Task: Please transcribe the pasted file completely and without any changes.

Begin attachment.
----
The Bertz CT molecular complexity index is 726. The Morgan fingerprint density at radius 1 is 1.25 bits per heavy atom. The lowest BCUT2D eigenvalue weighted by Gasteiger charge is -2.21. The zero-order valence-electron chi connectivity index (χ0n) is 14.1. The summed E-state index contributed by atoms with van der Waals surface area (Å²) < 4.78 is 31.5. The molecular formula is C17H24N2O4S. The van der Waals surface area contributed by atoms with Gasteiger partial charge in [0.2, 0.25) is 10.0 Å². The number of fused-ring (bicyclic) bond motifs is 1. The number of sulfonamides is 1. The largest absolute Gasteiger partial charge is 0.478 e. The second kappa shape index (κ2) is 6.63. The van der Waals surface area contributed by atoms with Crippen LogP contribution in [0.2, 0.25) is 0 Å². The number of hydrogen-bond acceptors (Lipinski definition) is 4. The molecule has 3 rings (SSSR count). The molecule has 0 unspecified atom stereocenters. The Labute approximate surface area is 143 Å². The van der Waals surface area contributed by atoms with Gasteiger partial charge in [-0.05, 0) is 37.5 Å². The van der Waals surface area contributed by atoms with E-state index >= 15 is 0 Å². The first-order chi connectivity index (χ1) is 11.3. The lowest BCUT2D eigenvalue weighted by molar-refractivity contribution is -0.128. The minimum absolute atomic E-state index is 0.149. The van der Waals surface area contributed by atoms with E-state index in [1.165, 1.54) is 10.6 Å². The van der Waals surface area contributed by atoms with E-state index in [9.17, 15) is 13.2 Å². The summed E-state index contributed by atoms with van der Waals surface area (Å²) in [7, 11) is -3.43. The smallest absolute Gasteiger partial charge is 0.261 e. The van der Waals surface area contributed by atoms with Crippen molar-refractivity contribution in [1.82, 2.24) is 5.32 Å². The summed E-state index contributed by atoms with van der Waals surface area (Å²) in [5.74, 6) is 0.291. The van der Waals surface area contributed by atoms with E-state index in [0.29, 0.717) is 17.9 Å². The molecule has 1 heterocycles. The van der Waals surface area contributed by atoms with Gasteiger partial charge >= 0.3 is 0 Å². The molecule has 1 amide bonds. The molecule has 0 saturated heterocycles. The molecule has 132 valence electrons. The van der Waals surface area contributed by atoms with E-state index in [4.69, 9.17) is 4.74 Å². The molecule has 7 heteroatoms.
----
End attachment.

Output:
The Bertz CT molecular complexity index is 726. The Morgan fingerprint density at radius 1 is 1.25 bits per heavy atom. The lowest BCUT2D eigenvalue weighted by Gasteiger charge is -2.21. The zero-order valence-electron chi connectivity index (χ0n) is 14.1. The summed E-state index contributed by atoms with van der Waals surface area (Å²) < 4.78 is 31.5. The molecular formula is C17H24N2O4S. The van der Waals surface area contributed by atoms with Gasteiger partial charge in [0.2, 0.25) is 10.0 Å². The number of fused-ring (bicyclic) bond motifs is 1. The number of sulfonamides is 1. The largest absolute Gasteiger partial charge is 0.478 e. The second kappa shape index (κ2) is 6.63. The van der Waals surface area contributed by atoms with Crippen LogP contribution in [0.2, 0.25) is 0 Å². The number of hydrogen-bond acceptors (Lipinski definition) is 4. The molecule has 3 rings (SSSR count). The molecule has 0 unspecified atom stereocenters. The Labute approximate surface area is 143 Å². The van der Waals surface area contributed by atoms with Gasteiger partial charge in [-0.05, 0) is 37.5 Å². The van der Waals surface area contributed by atoms with E-state index >= 15 is 0 Å². The first-order chi connectivity index (χ1) is 11.3. The lowest BCUT2D eigenvalue weighted by molar-refractivity contribution is -0.128. The minimum absolute atomic E-state index is 0.149. The van der Waals surface area contributed by atoms with E-state index in [1.165, 1.54) is 10.6 Å². The van der Waals surface area contributed by atoms with E-state index in [9.17, 15) is 13.2 Å². The summed E-state index contributed by atoms with van der Waals surface area (Å²) in [7, 11) is -3.43. The smallest absolute Gasteiger partial charge is 0.261 e. The van der Waals surface area contributed by atoms with Crippen molar-refractivity contribution in [1.82, 2.24) is 5.32 Å². The summed E-state index contributed by atoms with van der Waals surface area (Å²) in [5.74, 6) is 0.291. The van der Waals surface area contributed by atoms with E-state index in [0.29, 0.717) is 17.9 Å². The molecule has 1 heterocycles. The van der Waals surface area contributed by atoms with Gasteiger partial charge >= 0.3 is 0 Å². The molecule has 1 amide bonds. The molecule has 0 saturated heterocycles. The molecule has 132 valence electrons. The van der Waals surface area contributed by atoms with E-state index in [4.69, 9.17) is 4.74 Å². The molecule has 7 heteroatoms.